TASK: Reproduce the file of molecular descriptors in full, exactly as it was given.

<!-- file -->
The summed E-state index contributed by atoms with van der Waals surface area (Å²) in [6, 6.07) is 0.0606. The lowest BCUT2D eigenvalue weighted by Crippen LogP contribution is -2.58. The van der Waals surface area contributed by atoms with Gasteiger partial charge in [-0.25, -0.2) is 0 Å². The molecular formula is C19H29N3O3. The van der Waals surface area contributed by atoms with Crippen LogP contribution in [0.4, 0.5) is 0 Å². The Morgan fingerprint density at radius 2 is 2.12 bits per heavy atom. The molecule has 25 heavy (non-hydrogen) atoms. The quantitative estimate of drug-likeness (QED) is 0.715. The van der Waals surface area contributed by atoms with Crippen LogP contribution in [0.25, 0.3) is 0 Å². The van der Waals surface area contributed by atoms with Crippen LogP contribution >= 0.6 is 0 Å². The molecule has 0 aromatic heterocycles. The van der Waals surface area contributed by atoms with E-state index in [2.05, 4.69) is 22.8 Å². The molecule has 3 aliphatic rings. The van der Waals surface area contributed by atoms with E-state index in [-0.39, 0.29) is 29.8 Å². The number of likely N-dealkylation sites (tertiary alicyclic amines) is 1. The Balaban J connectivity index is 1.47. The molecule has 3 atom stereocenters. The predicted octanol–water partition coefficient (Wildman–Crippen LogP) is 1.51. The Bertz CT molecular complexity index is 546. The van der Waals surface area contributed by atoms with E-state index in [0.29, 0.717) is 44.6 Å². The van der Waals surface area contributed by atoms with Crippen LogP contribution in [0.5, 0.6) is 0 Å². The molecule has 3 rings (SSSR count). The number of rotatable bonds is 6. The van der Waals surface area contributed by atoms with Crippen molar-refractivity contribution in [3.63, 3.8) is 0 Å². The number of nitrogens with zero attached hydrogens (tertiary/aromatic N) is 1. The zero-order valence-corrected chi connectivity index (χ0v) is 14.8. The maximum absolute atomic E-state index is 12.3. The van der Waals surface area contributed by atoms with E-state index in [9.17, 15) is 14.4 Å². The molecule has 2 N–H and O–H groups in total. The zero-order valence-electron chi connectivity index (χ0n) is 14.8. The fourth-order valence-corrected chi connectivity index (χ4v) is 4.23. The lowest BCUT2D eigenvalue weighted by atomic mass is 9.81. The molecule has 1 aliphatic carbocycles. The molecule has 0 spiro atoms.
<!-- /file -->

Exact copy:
The summed E-state index contributed by atoms with van der Waals surface area (Å²) in [6, 6.07) is 0.0606. The lowest BCUT2D eigenvalue weighted by Crippen LogP contribution is -2.58. The van der Waals surface area contributed by atoms with Gasteiger partial charge in [-0.25, -0.2) is 0 Å². The molecular formula is C19H29N3O3. The van der Waals surface area contributed by atoms with Crippen LogP contribution in [0.4, 0.5) is 0 Å². The Morgan fingerprint density at radius 2 is 2.12 bits per heavy atom. The molecule has 25 heavy (non-hydrogen) atoms. The quantitative estimate of drug-likeness (QED) is 0.715. The van der Waals surface area contributed by atoms with Crippen LogP contribution in [0.25, 0.3) is 0 Å². The van der Waals surface area contributed by atoms with Crippen LogP contribution >= 0.6 is 0 Å². The molecule has 0 aromatic heterocycles. The van der Waals surface area contributed by atoms with E-state index in [2.05, 4.69) is 22.8 Å². The molecule has 3 aliphatic rings. The van der Waals surface area contributed by atoms with E-state index in [-0.39, 0.29) is 29.8 Å². The number of likely N-dealkylation sites (tertiary alicyclic amines) is 1. The Balaban J connectivity index is 1.47. The molecule has 3 atom stereocenters. The predicted octanol–water partition coefficient (Wildman–Crippen LogP) is 1.51. The Bertz CT molecular complexity index is 546. The van der Waals surface area contributed by atoms with E-state index in [0.29, 0.717) is 44.6 Å². The van der Waals surface area contributed by atoms with Crippen LogP contribution in [0.5, 0.6) is 0 Å². The molecule has 3 rings (SSSR count). The number of rotatable bonds is 6. The van der Waals surface area contributed by atoms with Crippen molar-refractivity contribution in [3.63, 3.8) is 0 Å². The number of nitrogens with zero attached hydrogens (tertiary/aromatic N) is 1. The zero-order valence-corrected chi connectivity index (χ0v) is 14.8. The maximum absolute atomic E-state index is 12.3. The van der Waals surface area contributed by atoms with E-state index in [9.17, 15) is 14.4 Å². The molecule has 2 N–H and O–H groups in total. The zero-order valence-electron chi connectivity index (χ0n) is 14.8. The fourth-order valence-corrected chi connectivity index (χ4v) is 4.23. The lowest BCUT2D eigenvalue weighted by atomic mass is 9.81. The molecule has 1 aliphatic carbocycles. The molecule has 0 spiro atoms.